Since the discovery of the human immunodeficiency virus (HIV-1) in 1983, modern techniques of molecular biology have revealed much about its structure and life cycle. The intensity of the scientific investigation directed at HIV-1 is unprecedented in history. We now know more about this virus than any other known pathogen. However, the early optimism concerning the prospects for an effective AIDS vaccine has now waned and HIV strains that are resistant to drug therapies are common. We are now three decades into the AIDS pandemic and the World Health Organization estimates that there are more than 34 million HIV-infected persons worldwide. After an introduction to chemical structure, we examine the molecular biology of the HIV virus, the molecular targets of anti-HIV drugs, and the prospects for a cure. We look at how HIV-1 interacts with the human immune system and discuss prospects for developing an effective HIV vaccine. [ more ]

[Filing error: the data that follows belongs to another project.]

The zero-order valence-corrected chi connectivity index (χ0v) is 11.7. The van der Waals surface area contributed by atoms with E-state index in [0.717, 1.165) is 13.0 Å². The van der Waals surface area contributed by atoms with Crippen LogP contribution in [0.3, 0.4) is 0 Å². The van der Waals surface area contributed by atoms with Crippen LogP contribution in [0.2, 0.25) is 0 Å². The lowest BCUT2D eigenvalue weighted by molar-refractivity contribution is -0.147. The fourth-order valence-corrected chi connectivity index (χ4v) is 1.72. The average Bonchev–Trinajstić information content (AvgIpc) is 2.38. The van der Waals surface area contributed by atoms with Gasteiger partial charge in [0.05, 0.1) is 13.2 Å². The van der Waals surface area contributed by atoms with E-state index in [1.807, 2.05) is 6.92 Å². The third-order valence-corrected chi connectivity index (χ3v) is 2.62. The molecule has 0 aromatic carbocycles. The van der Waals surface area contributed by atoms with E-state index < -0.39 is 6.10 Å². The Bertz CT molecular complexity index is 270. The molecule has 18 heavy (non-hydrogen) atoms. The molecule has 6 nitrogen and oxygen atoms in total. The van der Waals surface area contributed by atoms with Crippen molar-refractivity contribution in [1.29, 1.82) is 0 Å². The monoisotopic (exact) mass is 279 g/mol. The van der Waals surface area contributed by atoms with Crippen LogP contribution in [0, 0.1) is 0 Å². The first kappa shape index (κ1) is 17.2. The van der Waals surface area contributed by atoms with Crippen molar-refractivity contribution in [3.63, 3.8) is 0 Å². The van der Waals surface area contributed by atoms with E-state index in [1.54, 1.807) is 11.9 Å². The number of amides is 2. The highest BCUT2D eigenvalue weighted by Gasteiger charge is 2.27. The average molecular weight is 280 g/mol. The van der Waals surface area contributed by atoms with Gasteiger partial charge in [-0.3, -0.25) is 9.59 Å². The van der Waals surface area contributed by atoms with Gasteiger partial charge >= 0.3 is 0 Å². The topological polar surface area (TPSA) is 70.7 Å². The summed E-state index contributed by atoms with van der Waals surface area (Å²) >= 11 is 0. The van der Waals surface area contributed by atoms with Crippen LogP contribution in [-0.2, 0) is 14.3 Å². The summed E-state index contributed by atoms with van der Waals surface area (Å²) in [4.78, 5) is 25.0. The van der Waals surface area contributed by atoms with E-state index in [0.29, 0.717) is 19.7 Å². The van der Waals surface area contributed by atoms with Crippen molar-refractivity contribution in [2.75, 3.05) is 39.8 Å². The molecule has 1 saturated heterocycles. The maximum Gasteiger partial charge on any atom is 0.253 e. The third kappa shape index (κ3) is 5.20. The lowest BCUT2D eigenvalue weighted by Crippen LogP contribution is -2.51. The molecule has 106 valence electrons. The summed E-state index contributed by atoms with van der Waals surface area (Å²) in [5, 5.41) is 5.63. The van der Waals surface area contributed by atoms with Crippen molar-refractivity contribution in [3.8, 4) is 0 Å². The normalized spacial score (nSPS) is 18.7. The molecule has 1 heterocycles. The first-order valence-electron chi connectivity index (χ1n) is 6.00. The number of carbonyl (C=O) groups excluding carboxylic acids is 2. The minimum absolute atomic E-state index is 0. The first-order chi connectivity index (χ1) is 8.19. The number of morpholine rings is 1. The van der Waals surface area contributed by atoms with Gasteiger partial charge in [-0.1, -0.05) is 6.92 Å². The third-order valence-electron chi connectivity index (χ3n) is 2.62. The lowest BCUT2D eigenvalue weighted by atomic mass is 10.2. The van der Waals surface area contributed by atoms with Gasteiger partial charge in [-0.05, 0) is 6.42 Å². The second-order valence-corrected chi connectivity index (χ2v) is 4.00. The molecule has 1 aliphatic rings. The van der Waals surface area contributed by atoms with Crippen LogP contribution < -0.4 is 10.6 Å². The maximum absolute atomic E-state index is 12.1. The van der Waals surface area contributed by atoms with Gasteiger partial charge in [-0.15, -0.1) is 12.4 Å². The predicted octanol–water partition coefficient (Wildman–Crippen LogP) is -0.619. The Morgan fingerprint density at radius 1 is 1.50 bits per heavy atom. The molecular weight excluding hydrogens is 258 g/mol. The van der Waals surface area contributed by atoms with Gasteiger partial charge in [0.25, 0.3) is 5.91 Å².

Taught by: TBA

Catalog details

STS 135(F)Politics after the Apocalypse

What shape will politics take after the apocalypse? Even before the coronavirus pandemic gave us reason to wonder if we are, in fact, living through an apocalypse, speculation about the end of the world and its aftermath pervaded recent television, movies, literature, philosophy, and critical theory. In this class we draw these works into conversation with political theories of the "state of nature" and "state of exception" to better understand what political possibilities are opened and foreclosed in times of crisis. What aspects of politics will endure the ravages of fire or pestilence? What new political realities might emerge on ground cleared by disaster? What does it say about pre-pandemic politics that we were so eager to consume stories of states falling and bands of survivors scraping together a nasty, brutish and short existence? And how will the unfolding pandemic change how we respond to these stories? Class will be driven primarily by discussion, typically introduced by a brief lecture. [ more ]

STS 142 TAlterNatives: Indigenous Futurism and Science Fiction

Last offered Fall 2019